• Intranasal cytokines, nasal NO production, inflammatory cells in nasal wash

Enrollment: 57
Study Start Date: March 2008
Study Completion Date: December 2009
Primary Completion Date: December 2009 (Final data collection date for primary outcome measure)
Intervention Details:
    Drug: Poly-ICLC
    N/A
Detailed Description:

Polyinosinic-Polycytidylic acid stabilized with polylysine and carboxymethylcellulose (Poly-ICLC), a stabilized double stranded RNA (dsRNA) therapeutic viral mimic activating innate and adaptive immunity, has been in extensive preclinical and investigational clinical therapeutic use as an intramuscular and intravenous compound, most recently in oncology applications. Only recently have the mechanisms of action been more fully elucidated, including induction of interferons, cytokines, and chemokines. Recognizing this, the infectious disease applications have been pursued in in vitro and animal models. Intranasal Poly-ICLC provides protection against mortality in animal models for multiple highly pathogenic viruses including influenza, severe acute respiratory distress syndrome (SARS), smallpox and Ebola. As its effects are not dependant on knowing the causative virus, an effective compound that could be protective against several unknown respiratory viruses has significant clinical appeal. While there is clinical safety data for intramuscular (IM) Poly-ICLC, no clinical studies of nasal application of Poly-ICLC have been done.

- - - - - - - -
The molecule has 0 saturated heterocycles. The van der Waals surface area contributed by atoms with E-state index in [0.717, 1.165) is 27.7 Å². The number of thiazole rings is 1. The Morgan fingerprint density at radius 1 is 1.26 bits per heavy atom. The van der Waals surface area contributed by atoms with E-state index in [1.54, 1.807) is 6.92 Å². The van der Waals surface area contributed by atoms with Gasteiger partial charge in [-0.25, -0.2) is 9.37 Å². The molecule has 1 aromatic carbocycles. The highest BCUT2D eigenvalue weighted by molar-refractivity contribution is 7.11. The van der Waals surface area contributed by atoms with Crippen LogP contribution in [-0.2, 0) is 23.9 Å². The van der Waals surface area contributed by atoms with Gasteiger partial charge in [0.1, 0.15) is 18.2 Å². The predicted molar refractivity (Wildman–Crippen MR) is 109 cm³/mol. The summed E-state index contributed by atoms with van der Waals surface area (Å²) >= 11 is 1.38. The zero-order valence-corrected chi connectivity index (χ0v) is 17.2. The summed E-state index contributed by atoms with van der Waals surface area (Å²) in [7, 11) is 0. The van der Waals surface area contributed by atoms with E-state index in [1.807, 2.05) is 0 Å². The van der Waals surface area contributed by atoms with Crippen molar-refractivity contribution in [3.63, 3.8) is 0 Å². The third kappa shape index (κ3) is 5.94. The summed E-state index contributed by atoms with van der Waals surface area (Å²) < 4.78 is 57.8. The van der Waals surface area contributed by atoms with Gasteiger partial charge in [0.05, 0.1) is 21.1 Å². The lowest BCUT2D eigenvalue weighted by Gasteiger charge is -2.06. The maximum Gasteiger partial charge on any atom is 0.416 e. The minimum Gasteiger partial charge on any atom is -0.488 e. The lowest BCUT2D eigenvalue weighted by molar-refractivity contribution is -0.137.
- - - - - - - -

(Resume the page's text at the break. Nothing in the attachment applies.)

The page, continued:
This study is a phase I safety and pharmacokinetic trial of nasally applied Poly-ICLC. Human volunteers will be administered increasing doses of nasal Poly-ICLC, with serial evaluation of safety, tolerability, as well as exploratory markers of immune activation.

  Eligibility

Ages Eligible for Study:   18 Years to 70 Years
Genders Eligible for Study:   Both
Accepts Healthy Volunteers:   No
Criteria
  • INCLUSION CRITERIA:

Healthy volunteers age greater than or equal to 18 years and less than or equal to 70 years.

For 2 months prior to study drug administration, and through the last day of follow-up (Day 28), subjects must agree to:

  • Not take any topical nasal medications (prescription or over the counter).
  • Not receive live attenuated influenza vaccine (Flumist) or any other live attenuated intranasal vaccine (licensed or research).
  • Not receive any other investigational medications or vaccines.

Females of child-bearing potential must agree to use one of the following methods of contraception for 4 weeks prior to date of screening evaluation through 4 weeks after study drug administration:

  • Be surgically sterile.
  • Use oral contraceptives or other form of hormonal birth control including hormonal vaginal rings or transdermal patches.
  • Use an intra-uterine device (IUD).
  • Use (by ensuring her male partner(s) uses) barrier contraception (condom) with a spermicide.
  • Any other equivalent (as judged by the investigative team) methods of contraception.

EXCLUSION CRITERIA:

A medical history that includes any of the following:

Any chronic medical problem that requires daily topical nasal medications.

Prior nasal or sinus surgery (including trans-nasal approaches of other organs such as pituitary).